Summer Camp for the Disabled: A Rumination Station

Ah, the dog days of summer. You are looking forward to going to a beachside resort, or you’re wanting to hike in the woods, or go chase squirrels off your porch. Any sort of thing will do, but when a family member is disabled or blind or what have you, the choice becomes, “What can this person do?” Well? In this post, I’m going to take a close look at the lives of some campers in a disabled people camp, and we will tell you, what you’re about to see is a shocker.

Ruth Ann was just 8 or so, and she attended the now defunct Florida Lions Camp. She was a cabin mate of mine in Cabin 12. Cabins had numbers or letters, and it seemed like a camp, but look deeper.

When Ruth Ann grows up, she doesn’t have as many options that allow her and other disabled adults to keep adult autonomy. Children and adults with disabilities face a very tough choice in the matter of camp.

Julie Morales would write frequent status updates on Facebook about her experiences at camp. What we see in the posts is anything but fostering adult independence. Julie sometimes says things about the kind of food offered, but when she wanted to go swimming in the camp’s pool, she and her husband, yes that’s right, her husband, were told they could NOT go swimming due to short staff needs. Oh the wonders of disabled camp. This puts the staff in charge of her, something she probably doesn’t want. Ugh.

How many of you adults with disabilities have faced the same story? Think about how many adults with disabilities have to bend to the wishes of counselors, something kids do. Let’s take a look at a sighted kids’ camp, and we’ll tell you, the quality of these camps is ten times better.

I’ll tell you a bit about my experiences at FSU’s Chorus Camp. To start, I had a teenage roommate, and we both had some girly fun, no counselor lived with us. Secondly, we were able to eat with a thousand different girls, all of this taking place in a dorm with a kitchen right below the bedrooms. Then, there was barely any sighted counselor problems, we did not have so much rigid structure! But we did have rehearsals, something you would expect from camps with musicians in it. I was thoroughly able to bond with the students, we being musicians. Something to take note of: there was a professor there that later became a very handy teacher and we’ve crossed paths again and again. Dr. J. Bowers, the best of all the chorus teachers, is someone I’d never not pause to honor. She is like one of those energy bars you can eat, and never eat another thing again. She had so much to offer the campers, and still works today with chorus kids. She crossed paths with both myself and a Maryland All State chorus member who is also blind. She has had nothing but the gold standard of teaching in mind, and I believe that with people like her in the chorus programs of all college and university camps and so on, we could create better musicians and singers. With the kind of energy Bowers brings to the table, we see that there can be a way for disabled musicians to bond with those who don’t have a disability. I had to sadly drop out of the tribe, the Seminole territory being far from inaccessible now that I’ve moved to Colorado for independence training and skills that sadly, no one at FSU could adequately equip me with.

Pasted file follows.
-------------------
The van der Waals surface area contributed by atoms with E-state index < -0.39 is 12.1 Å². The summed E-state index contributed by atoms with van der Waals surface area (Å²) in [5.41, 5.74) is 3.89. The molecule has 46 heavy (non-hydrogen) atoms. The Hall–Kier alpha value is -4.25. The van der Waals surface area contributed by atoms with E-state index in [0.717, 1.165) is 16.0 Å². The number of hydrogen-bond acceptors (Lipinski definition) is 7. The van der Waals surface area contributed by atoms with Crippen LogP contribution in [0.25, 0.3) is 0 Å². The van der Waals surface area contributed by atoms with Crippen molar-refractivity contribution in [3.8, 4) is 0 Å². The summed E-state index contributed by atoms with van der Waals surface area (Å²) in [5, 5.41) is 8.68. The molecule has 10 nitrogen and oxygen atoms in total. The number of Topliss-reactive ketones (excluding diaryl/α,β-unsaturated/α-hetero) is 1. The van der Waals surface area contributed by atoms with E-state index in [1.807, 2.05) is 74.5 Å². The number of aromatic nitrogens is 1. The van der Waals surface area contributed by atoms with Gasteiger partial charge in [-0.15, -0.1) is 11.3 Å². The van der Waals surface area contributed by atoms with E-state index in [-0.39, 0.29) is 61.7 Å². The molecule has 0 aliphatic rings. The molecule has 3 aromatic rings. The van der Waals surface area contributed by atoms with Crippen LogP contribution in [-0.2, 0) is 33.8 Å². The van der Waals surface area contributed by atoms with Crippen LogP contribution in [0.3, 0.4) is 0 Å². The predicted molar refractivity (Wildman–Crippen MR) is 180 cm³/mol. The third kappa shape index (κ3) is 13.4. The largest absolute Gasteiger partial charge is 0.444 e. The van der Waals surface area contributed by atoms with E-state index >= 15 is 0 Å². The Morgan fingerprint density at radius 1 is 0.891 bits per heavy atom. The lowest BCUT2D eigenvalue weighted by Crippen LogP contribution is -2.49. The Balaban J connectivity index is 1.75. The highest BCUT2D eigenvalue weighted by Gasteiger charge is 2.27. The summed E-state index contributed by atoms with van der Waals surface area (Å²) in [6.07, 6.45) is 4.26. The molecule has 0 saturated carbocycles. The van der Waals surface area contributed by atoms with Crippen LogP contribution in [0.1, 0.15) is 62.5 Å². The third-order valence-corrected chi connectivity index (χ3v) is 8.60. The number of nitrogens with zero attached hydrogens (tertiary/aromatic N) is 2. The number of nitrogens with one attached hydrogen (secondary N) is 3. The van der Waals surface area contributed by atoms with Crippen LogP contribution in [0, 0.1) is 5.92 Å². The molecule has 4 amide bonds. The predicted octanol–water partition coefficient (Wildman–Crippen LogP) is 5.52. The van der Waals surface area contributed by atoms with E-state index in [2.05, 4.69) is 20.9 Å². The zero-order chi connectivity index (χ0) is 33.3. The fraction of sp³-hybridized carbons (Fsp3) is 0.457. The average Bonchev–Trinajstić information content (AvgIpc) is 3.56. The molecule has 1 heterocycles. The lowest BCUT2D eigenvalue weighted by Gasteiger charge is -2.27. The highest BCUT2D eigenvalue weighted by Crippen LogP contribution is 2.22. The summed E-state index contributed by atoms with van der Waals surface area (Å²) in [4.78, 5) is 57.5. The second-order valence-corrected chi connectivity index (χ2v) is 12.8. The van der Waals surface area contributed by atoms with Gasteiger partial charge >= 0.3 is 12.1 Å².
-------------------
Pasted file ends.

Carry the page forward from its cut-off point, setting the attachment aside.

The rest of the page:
The lesson here is that a subject based summer camp could work for your child. For instance, a blind person could attend a science camp, but with some accommodations. It may not be feasible to do a camp with others who have disabilities not sponsored by consumer groups like the National Federation of the Blind. They offer YouthSlam, a camp for young blind teens that focuses on science, tech, engineering, and math. The “stem” professions as they are called boast high demand, and NFB based science and technology camps can teach these youngsters about ways they can be innovative. There is a huge difference in this camp. One thing I would notice as well as the next guy is that this camp is geared for the blind.  Science can sometimes be visual in the way it works, so a science camp for blind youth is essential. If your blind nerd child wants to be a programmer, this camp is perfect for this.

However, what about fashion and modeling camps? What about cheerleading? When you gave life to your child, was it ever on your mind that she could not cheer with other girls or that he couldn’t play football? I wrote much earlier that cheerleading and football are unimportant aspects of our society, and depending on your town, it just isn’t worth trying to force your son or daughter into a walled up cell called “I can’t cheerlead or play football.” Cheerleaders are often the seductive female figures in sports, so what is the point! Dance camp could be more appropriate.